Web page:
✓ Storj: Rewarding users with Storj tokens for storing part of the blockchain on their computer, these tokens can then be used by the user to store some of their own data on the blockchain.
Because of its transparent nature, the possibilities of the blockchain’s technological use are nearly endless, and developers are only just discovering the tip of the iceberg in terms of the blockchain’s potential. And the number of possible use cases increases every day.
In terms of blockchain application development, most of the focus is currently on financial services. That is only normal, as bitcoin is mostly focusing on bringing financial services to people in unbanked and underbanked parts of the world. Plus, the blockchain is best known for being an open ledger.
Yet there is so much unexplored potential in blockchain application development that there is no way to guesstimate what will be coming next. What we do know is that various projects are currently in development, and the non‐financial ones aim to improve various aspects of everyday life.
However, until these applications are put into proper coding, they are only ideas and nothing more at this point.
The idea behind blockchain applications is very similar to that of bitcoin itself: restoring power to the individual user without having to rely on centralized services or companies.
Because of the blockchain’s decentralized and transparent nature, blockchain applications offer unprecedented technological advantages. For more on centralization and decentralization, check out the nearby sidebar.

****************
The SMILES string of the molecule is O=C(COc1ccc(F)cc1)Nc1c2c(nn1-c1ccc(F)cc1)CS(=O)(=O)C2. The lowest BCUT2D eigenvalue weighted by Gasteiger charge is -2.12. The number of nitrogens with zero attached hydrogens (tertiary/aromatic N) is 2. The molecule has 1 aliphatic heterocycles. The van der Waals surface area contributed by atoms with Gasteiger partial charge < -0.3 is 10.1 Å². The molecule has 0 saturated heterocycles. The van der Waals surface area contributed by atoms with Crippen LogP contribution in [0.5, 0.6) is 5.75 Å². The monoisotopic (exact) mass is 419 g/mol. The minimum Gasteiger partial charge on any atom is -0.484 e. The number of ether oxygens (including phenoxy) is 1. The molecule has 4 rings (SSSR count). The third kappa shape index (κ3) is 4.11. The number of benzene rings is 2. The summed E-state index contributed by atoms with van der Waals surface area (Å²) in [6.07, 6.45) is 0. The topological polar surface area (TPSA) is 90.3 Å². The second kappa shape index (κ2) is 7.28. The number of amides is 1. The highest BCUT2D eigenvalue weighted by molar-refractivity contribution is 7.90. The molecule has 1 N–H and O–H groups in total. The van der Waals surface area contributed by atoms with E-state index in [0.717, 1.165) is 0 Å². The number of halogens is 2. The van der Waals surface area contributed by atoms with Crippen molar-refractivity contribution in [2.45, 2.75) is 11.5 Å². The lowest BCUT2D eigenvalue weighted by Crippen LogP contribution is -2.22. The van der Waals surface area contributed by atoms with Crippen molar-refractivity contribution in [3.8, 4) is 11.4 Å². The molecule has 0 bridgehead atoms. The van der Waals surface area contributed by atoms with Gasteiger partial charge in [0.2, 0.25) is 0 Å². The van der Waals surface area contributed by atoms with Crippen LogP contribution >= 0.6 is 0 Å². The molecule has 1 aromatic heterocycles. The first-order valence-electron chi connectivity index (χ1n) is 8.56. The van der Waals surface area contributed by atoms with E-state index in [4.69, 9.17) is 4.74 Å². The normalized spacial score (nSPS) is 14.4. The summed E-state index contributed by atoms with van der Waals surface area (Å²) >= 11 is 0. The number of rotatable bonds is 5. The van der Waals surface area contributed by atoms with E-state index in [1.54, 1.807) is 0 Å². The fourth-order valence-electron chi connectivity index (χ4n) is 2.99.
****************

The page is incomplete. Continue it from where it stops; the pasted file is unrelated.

The blockchain’s technological power comes with a steep learning curve. Developing blockchain applications is nothing to sneeze at.
Even for coders, it takes a while to get acquainted with the parameters and API call (a tool used by developers to call on a specific operation within a platform or application) associated with bitcoin’s blockchain.
The main aim of blockchain application development is improving our everyday lives by bringing transparency and accountability to existing infrastructure. Especially in terms of the financial world, both of these features are desperately needed.
There is still much room left for other areas of technology to be improved by adopting the blockchain and the years ahead will give us a better indication of what we can expect.